‘Graduate premium’ is shrinking fast
Essex scholar Malcolm Brynin points to worsening odds on university ‘gamble’
The economic advantage of having a degree has dropped by nearly 30 per cent during the past two decades, but paradoxically more and more jobs now require higher education, according to research.
Governments have also “masked” the risk of going to university by using average figures for graduate salaries and unemployment, according to Malcolm Brynin, reader at the University of Essex’s Institute for Social and Economic Research.
In 1993, a degree holder would earn 52 per cent more than someone with low or no qualifications, compared with a 14 per cent advantage for a worker with A levels, a difference of 38 percentage points.
But by 2008 the gap had narrowed to 27 percentage points, according to data from the Labour Force Survey, a drop of 29 per cent.
Dr Brynin found that over the period measured, degree holders were paid more on average but a “high proportion” earned much the same as A-level school leavers, “so … many graduates benefit little from their degrees. Getting a degree is a gamble.”
In 1993, 47.9 per cent of graduates who went into non-manual work were paid more than 30 per cent above the mean average wage, he states.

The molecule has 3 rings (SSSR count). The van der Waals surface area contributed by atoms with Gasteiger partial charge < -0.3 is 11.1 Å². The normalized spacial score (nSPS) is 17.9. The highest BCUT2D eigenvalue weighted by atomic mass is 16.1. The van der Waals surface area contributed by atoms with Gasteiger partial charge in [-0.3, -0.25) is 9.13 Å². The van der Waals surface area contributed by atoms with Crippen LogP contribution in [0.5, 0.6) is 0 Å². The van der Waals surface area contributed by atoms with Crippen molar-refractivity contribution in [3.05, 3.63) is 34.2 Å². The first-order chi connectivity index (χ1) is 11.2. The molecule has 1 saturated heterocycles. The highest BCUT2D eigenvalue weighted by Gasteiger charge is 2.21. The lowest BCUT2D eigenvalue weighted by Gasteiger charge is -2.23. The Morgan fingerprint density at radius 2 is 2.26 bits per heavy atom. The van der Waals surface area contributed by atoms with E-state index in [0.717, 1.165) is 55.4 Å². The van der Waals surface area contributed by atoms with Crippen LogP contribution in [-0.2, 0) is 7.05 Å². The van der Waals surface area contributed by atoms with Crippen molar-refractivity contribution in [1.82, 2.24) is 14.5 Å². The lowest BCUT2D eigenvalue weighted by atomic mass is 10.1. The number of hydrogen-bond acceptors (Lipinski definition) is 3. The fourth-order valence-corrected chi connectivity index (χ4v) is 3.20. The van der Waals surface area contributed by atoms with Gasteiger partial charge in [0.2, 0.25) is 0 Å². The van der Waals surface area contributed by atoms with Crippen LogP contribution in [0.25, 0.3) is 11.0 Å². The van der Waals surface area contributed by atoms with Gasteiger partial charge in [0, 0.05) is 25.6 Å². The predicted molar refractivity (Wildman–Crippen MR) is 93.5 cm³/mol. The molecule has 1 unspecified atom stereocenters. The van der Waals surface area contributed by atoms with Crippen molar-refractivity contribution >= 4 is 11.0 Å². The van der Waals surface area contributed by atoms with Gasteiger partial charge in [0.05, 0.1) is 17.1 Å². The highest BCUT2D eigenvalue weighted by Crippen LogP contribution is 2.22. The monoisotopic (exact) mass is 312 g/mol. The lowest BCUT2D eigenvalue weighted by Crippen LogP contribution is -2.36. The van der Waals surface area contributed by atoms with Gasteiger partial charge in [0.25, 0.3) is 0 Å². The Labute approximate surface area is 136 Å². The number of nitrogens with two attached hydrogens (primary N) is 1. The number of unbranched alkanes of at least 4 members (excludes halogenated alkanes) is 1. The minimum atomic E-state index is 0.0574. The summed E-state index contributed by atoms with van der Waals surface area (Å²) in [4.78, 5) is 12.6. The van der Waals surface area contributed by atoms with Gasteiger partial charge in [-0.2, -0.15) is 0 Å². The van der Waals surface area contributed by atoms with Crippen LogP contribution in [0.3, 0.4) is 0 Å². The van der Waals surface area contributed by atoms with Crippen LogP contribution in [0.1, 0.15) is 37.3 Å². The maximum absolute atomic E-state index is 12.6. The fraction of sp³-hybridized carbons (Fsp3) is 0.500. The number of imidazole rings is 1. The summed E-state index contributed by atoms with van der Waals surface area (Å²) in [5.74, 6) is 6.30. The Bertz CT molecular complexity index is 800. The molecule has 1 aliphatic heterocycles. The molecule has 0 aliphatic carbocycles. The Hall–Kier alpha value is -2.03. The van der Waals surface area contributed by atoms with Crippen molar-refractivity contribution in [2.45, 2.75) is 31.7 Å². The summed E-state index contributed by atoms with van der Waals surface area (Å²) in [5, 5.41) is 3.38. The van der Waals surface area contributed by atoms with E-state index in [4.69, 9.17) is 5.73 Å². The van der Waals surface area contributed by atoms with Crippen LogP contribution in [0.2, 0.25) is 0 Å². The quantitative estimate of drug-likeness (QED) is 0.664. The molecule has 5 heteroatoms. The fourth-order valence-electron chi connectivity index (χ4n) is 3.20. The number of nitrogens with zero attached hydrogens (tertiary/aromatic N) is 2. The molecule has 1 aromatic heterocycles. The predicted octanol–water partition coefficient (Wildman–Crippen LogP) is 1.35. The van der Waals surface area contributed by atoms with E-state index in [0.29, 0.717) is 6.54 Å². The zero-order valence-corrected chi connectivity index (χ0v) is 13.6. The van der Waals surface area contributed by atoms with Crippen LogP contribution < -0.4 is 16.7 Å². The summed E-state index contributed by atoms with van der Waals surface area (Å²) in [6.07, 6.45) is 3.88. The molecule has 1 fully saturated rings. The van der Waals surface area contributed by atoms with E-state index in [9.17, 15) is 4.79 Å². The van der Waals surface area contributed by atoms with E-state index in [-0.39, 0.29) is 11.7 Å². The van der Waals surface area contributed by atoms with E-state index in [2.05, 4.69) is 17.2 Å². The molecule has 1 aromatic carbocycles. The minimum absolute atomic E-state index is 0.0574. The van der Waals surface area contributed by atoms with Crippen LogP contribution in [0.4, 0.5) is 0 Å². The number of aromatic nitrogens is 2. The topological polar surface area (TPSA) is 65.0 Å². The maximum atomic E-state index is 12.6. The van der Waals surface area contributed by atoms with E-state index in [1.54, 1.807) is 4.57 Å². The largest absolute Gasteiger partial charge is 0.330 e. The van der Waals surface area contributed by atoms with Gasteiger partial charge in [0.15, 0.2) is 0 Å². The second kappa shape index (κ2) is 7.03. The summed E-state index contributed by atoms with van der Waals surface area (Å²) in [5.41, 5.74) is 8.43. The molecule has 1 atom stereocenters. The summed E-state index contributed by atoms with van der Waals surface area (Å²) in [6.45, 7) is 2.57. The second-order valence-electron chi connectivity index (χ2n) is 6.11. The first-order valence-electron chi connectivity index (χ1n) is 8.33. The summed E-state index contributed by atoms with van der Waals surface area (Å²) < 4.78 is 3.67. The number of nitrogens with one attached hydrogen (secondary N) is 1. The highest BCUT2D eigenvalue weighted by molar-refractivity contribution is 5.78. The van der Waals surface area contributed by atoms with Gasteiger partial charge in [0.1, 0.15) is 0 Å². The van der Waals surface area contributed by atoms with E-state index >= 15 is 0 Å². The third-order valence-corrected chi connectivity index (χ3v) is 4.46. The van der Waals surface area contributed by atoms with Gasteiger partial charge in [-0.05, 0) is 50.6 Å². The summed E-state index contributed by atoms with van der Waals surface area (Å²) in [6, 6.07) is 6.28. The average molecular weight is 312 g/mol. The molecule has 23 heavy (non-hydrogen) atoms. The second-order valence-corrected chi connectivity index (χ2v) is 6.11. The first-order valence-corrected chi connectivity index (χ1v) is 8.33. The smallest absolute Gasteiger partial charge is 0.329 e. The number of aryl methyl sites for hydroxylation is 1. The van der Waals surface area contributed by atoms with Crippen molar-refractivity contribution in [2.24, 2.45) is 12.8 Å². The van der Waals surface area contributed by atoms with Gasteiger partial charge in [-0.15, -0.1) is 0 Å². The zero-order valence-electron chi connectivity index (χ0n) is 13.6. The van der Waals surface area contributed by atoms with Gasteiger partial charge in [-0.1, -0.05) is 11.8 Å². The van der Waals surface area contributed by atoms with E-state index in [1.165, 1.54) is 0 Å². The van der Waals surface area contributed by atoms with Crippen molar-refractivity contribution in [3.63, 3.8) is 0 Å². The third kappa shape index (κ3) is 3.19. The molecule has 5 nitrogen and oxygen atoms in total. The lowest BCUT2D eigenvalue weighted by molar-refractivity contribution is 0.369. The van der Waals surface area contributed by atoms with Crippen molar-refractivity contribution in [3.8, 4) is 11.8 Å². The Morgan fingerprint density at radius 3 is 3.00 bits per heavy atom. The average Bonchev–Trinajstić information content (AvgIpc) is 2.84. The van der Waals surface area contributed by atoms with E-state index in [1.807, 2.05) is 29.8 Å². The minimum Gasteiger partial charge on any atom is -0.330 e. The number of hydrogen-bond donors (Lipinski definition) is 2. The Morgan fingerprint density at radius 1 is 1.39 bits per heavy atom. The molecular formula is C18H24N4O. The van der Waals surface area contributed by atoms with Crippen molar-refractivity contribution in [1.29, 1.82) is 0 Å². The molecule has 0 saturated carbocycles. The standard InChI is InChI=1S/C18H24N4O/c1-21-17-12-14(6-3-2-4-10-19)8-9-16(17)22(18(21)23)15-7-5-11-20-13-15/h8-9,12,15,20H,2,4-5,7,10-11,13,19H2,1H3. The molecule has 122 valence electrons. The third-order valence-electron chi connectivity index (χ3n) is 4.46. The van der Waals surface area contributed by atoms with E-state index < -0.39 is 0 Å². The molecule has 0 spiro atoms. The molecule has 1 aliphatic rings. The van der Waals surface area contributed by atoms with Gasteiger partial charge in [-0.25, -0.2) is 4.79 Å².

By 2008, however, just 23.1 per cent were placed in this category, while 27.1 per cent were paid “below average” (defined in the study as less than 30 per cent below the mean pay of all employees).
Yet despite the economic benefits of a degree declining dramatically, paradoxically higher education is “more and more a prerequisite for a ‘good’ job”, Dr Brynin argues in the April edition of the British Sociological Association journal Sociology.
In 1993, just under a quarter of averagely paid non-manual employees were graduates, but by 2008 this had risen to 34.3 per cent.
To earn merely average pay, “it is increasingly necessary to be a graduate”, Dr Brynin writes in “Individual Choice and Risk: The Case of Higher Education”.
A growing number of occupations are now entirely staffed by graduates, while other jobs are moving from being non-graduate to marginally or partly graduate, Dr Brynin adds.
Young people have been “led to believe by the assertions of economists and politicians that education pays”.
These arguments push young people into university, “and so the government’s claim becomes a self-fulfilling prophecy: more people enter work as graduates, so more jobs seem to be graduate jobs”, the academic argues.
Graduates are only more likely to be employed or earn higher salaries on average, a “critical” caveat, Dr Brynin writes.
“This powerful message masks the risks individuals face when they perhaps decide they have no choice but to invest,” he adds.
The 2010 Browne review, which made the case for raising undergraduate tuition fees, used the commonly cited figure that the average graduate earns an additional £100,000 over their lifetime compared with someone with just A levels.
This estimate of the “graduate premium” was based on work carried out in 2002 by the former Department for Education and Skills.
Article originally published as: Busted flush? Research shows worsening odds on university study ‘gamble’ (23 May 2013)